Chen Shui-bian's Taiwan: No steps forward, two steps back

Frank Ching | 29 Nov 2020

When Morris Chang, president of Taiwan Semiconductor Manufacturing Company who attended the APEC summit in Hanoi as the representative of President Chen Shui-bian, met President George Bush, he assured the American leader that Mr. Chen would honor the commitments the latter made during his 2004 inaugural address, when he promised not to touch on sensitive cross-Strait issues while revising the constitution.

Surprisingly, perhaps, Mr Bush, instead of accepting the assurances at face value, expressed concern over the Taiwan leader's trustworthiness. He asked Chang to convey his concerns to the Taiwan leader.

Mr. Chen, who is facing calls to step down from within his own party as well as from the opposition, has managed to alienate Taiwan's strongest American supporter since Ronald Reagan. He did so by repeatedly ignoring Bush's pleas for moderation, first in 2003 when he insisted on going ahead with a controversial referendum and again this year, when he scrapped the National Unification Council and its associated guidelines, despite having promised not to do so.

It is little wonder, then, that today his word counts for little, both in and outside Taiwan. Chen has a reputation for seeking backing from hard-core pro-independence supporters when he is in political trouble or wishes to create a new issue to divert attention.

In fact, only two weeks before the Chang-Bush meeting, Chen told an interviewer that he favoured drafting a new constitution while freezing the current one—that of the Republic of China.

This proposal clearly violates the commitments that he made in his 2004 inauguration. Yet, he pushed it despite—or perhaps because of—the knowledge that Beijing would be infuriated.

The Financial Times, to whom Chen gave an interview, concluded that the remarks "indicate that Mr. Chen intends to challenge Beijing further before he steps down in 2008."

Chen's performance in office has also damaged what many see as Taiwan's most precious asset—its democracy, won after decades of authoritarian rule.

According to a study by Yun-han Chu of National Taiwan University, little more than a year after he gained power, only 40.4 percent of Taiwan's electorate believed that "democracy is always preferable to any other kind of government" while almost a quarter believed that "under some circumstances, an authoritarian government can be preferable to a democratic one."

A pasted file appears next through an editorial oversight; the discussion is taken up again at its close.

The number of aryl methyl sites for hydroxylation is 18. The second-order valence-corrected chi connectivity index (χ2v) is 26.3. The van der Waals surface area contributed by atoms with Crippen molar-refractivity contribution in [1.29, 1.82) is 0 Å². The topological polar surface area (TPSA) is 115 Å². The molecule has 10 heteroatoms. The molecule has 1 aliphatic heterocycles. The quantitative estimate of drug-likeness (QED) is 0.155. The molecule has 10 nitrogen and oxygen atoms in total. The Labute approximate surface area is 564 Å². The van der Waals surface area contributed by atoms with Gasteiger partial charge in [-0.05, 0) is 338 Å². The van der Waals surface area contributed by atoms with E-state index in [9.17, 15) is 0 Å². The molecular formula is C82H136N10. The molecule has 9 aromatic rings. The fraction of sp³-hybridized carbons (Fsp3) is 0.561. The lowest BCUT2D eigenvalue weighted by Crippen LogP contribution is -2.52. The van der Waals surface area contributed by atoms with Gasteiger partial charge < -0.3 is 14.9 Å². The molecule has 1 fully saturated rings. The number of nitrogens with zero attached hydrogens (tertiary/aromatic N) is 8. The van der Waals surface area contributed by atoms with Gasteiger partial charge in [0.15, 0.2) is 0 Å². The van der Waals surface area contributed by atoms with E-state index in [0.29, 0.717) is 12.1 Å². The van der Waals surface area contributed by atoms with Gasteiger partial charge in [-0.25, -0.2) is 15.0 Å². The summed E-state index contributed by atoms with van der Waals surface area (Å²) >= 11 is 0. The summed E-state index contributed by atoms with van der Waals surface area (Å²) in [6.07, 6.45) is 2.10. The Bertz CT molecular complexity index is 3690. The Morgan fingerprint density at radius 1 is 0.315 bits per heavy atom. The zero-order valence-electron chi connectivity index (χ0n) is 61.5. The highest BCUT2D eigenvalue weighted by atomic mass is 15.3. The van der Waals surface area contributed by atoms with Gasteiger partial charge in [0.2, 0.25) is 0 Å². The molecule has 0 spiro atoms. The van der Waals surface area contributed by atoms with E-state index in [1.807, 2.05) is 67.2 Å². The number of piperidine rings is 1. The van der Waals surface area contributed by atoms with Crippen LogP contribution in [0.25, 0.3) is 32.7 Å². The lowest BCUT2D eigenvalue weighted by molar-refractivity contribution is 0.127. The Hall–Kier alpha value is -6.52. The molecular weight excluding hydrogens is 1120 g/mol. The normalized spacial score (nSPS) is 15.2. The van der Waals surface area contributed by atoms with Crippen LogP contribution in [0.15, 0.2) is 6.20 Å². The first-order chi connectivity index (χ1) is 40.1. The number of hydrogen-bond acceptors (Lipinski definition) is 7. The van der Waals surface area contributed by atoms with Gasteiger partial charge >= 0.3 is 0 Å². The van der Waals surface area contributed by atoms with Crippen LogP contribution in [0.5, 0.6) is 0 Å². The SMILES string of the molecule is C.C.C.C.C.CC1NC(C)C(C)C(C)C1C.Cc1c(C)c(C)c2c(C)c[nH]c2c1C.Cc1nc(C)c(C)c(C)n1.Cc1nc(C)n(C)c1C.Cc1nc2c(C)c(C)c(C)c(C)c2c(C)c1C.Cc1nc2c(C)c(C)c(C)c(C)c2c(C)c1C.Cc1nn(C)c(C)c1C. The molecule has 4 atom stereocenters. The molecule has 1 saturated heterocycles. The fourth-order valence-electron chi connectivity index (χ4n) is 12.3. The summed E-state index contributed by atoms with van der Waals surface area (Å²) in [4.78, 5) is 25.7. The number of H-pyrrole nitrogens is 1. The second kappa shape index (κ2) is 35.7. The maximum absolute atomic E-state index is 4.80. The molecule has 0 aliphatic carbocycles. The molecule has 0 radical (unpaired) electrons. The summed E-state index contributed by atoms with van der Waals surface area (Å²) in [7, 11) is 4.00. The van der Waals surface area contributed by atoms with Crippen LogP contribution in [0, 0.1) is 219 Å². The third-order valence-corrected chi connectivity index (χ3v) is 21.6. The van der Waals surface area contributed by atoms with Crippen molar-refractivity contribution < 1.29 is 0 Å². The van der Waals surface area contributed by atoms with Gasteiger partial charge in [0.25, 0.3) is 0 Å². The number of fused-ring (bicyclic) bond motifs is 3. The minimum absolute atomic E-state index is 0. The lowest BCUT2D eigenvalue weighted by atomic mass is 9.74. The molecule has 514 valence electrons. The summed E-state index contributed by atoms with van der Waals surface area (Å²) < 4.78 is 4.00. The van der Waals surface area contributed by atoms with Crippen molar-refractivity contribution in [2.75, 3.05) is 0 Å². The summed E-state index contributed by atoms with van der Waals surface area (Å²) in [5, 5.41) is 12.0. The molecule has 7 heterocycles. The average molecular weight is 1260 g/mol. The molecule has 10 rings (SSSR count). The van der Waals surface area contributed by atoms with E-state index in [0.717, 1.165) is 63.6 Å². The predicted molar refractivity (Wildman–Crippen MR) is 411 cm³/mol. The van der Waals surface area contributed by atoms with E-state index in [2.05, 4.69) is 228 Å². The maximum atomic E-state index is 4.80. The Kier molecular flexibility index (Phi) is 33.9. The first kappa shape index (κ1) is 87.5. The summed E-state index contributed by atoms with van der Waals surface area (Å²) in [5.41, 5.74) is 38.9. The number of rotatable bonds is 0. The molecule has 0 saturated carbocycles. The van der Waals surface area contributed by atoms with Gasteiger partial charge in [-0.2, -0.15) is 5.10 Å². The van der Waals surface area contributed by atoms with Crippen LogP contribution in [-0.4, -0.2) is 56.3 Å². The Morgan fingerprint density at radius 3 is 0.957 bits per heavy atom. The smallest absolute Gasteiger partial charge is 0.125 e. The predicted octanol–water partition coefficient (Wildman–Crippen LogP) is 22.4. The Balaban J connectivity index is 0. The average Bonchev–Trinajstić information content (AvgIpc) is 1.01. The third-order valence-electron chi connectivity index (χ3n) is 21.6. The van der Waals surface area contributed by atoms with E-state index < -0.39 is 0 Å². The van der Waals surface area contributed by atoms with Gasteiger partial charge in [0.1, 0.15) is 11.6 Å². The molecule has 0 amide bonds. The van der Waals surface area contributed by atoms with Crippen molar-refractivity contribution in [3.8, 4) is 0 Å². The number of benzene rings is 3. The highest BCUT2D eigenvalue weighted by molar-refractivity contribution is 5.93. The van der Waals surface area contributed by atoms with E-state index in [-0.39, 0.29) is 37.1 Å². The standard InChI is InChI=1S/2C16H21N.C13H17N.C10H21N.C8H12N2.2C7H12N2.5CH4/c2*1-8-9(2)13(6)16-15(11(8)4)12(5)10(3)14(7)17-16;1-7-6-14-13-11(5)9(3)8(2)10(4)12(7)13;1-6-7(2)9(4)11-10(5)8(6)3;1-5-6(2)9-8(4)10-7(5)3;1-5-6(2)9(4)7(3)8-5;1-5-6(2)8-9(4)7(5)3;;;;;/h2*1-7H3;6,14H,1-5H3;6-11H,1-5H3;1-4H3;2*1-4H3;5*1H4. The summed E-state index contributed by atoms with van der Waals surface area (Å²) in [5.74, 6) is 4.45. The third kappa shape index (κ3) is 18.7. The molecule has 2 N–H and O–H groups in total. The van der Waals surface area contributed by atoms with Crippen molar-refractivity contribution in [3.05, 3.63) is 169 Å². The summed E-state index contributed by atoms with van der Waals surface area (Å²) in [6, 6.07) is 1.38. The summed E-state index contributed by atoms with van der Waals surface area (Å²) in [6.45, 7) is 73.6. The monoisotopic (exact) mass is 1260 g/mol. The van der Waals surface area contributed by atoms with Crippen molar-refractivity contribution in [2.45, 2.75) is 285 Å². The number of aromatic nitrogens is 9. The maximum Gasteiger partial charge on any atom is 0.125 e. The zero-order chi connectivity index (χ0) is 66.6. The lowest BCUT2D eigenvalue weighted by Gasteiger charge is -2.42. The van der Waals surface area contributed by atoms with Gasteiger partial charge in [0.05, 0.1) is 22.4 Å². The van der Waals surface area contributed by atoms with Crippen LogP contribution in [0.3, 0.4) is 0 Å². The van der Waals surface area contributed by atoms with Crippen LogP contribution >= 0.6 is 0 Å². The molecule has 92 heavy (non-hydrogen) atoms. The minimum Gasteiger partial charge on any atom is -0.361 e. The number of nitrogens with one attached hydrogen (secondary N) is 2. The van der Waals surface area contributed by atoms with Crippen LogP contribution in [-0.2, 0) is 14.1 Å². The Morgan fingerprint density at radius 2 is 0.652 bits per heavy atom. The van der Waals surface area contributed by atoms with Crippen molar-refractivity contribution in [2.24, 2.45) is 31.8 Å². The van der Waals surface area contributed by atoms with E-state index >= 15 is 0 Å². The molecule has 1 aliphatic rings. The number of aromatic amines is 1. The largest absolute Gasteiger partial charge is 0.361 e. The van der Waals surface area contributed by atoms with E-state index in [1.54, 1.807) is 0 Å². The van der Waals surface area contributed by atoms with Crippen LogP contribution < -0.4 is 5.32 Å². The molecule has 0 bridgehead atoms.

And, by 2003, Taiwan was the only new East Asian democracy "where people believing democracy's superiority were substantially less than people being skeptical about it."

Today, opposition politicians believe that the government's security agencies are used for partisan purposes to eavesdrop on them and monitor their actions, just as the KMT did during the bad old days.

Mr. Chen gave his interview to the Financial Times before the indictment of his wife, Wu Shu-chen, on charges of corruption and forgery. The public prosecutor made it clear that Chen himself would face similar charges after he left office.

Taiwan is in the midst of political turmoil, with charges of corruption and malfeasance flying thick and fast. Ma Ying-jeou, mayor of Taipei and chairman of the Kuomintang, has also been accused of misappropriating money from the mayoral special account.

Altogether, something like 6,500 officials—heads of government agencies—are accorded special funds in Taiwan. Also being investigated are Vice President Annette Lu and former Nationalist party chairman Lien Chan. Even Weng Yueh-sheng, president of the Judicial Yuan—the highest judicial official in Taiwan—has been accused of misuse of special funds.

Mr. Chen has promised that he would resign if his wife is found guilty. Part of the indictment against her asserts that she bought a diamond ring and the receipt for that was submitted for reimbursement from a "state affairs fund" on the ground that secret diplomatic work was involved.

Given that rather desperate situation, it is thought possible that the Taiwan leader might be driven to take desperate measures.

It is this because of this that Beijing is reported to be fearful that Mr. Chen might manufacture an incident during the remainder of his term to bring about conflict between China and the United States while himself emerging as a champion of Taiwan. One scenario has him creating a situation whereby the Communists appear to have attacked a Taiwanese ship in the Strait.

Though the idea is far-fetched, Mr. Chen's record of pushing the envelope each time he finds himself in dire political straits suggests that he may be capable of such action. That is why, as long as he remains in office, officials in Beijing and Washington may stay awake at night wondering what plans he has up his sleeve.


Frank Ching is a Hong-Kong based commentator. 

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